#54 Marion tunnel

Here we are at Marion tunnel, the northern portal (36.688458, -81.980895),  a little over 219 miles from Elkhorn City KY on the CSX.  This is the final tunnel on the line.  It’s pretty much all flat land from here to Spartanburg SC.  Marion tunnel is 1,073′ long and the lintel date is 1913, which means it’s probably original to the tunnel.   That’s a CSX locomotive coming out of the tunnel, heading up into The Loops.  Although this ends my project to document all the tunnels on this CSX line, there’s more to come.

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#53 Honeycutt tunnel

This eastern portal of Honeycutt tunnel is at 35.86638030, -81.969960.  The tunnel is 1,688′ long and about a half mile or so west of the Ashford Cut.  The reface date on the lintel is 1923. This, of course, is the penultimate tunnel on the line from Elkhorn City KY and Marion NC.  I stood and looked at this tunnel for quite a few minutes, knowing this was the end of an over two-year project to document these tunnels.  This was the last tunnel to be photographed, since we had gone into Marion two weeks earlier and had recorded the tunnel there.  My buddy walked over to an outcropping over to the right of  the line, back about 50′ or so, to investigate what appeared to be a cave.  It wasn’t, but he found two stone cairns there.  Since this tunnel is relatively isolated, I wonder if they were piled up by the workers here in 1907 – 1908.  Could have been grave markers, too, since many men, often foreign labor, died blasting out these tunnels and doing the hard labor of laying a railroad.

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Dorchester Junction

On a trip up to the Norton/Wise area of southwest Virginia, my buddy wanted to see if we could locate the now mostly forgotten Dorchester Junction, an interchange point for the Interstate Railroad and the L&N at 36.926574, -82.659993.  Interstate came east from Kent Junction, crossed over here and headed on up to Dorchester and Needmore.  All that’s left of the old Interstate line is the railbed and this abutment and leads to the actual Dorchester Junction:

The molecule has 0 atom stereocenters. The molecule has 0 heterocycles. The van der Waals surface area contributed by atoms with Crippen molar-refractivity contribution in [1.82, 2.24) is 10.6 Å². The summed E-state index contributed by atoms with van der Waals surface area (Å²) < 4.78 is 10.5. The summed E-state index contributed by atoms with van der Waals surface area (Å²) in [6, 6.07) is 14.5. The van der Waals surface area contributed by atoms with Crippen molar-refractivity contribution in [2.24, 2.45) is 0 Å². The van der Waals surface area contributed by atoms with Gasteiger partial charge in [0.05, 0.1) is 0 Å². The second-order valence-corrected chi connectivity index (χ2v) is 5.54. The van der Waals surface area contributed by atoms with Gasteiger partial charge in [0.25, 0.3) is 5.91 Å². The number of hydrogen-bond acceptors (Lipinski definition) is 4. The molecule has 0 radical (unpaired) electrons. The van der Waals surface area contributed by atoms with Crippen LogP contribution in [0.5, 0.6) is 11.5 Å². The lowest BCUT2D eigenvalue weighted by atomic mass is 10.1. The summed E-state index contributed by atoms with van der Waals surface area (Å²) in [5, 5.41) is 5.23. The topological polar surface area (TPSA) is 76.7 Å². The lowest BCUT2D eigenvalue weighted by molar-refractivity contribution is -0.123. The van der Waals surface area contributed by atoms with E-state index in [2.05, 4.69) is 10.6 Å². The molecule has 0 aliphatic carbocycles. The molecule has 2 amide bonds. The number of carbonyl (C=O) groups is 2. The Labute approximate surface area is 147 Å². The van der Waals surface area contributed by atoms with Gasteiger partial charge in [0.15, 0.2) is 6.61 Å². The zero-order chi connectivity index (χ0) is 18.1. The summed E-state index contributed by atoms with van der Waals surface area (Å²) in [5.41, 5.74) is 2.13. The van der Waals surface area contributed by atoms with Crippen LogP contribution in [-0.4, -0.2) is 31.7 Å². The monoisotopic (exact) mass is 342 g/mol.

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This area is named “Dnor” now.  The abutment is right where my buddy is standing.
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The trestle, made of timber, crossed the valley here over to where the new highway runs now.
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Here are some of the remnants of the old trestle, lying beside the now stripped railbed:
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The Loops: 4th Rocky

Imentioned in an earlier posting that 3rd Rocky tunnel (centered at 35.85881, -81.99896), was opened up, according to Goforth, in 1977.  It was originally about 420′ long.  As Butch Adkins commented, this was to widen the area to extend a siding track, not due to any instability of the ridge.
This, however, is the very sturdy 4th Rocky tunnel, just 179′ long.  This southwest portal is at 35.863089, -81.990881.  No visible date on the lintel.  We were rather tired by the time we got to this tunnel, having walked from 2nd Rocky down past the remnants of 3rd Rocky.  It was only about 2 miles, but, then it was 2 miles back.

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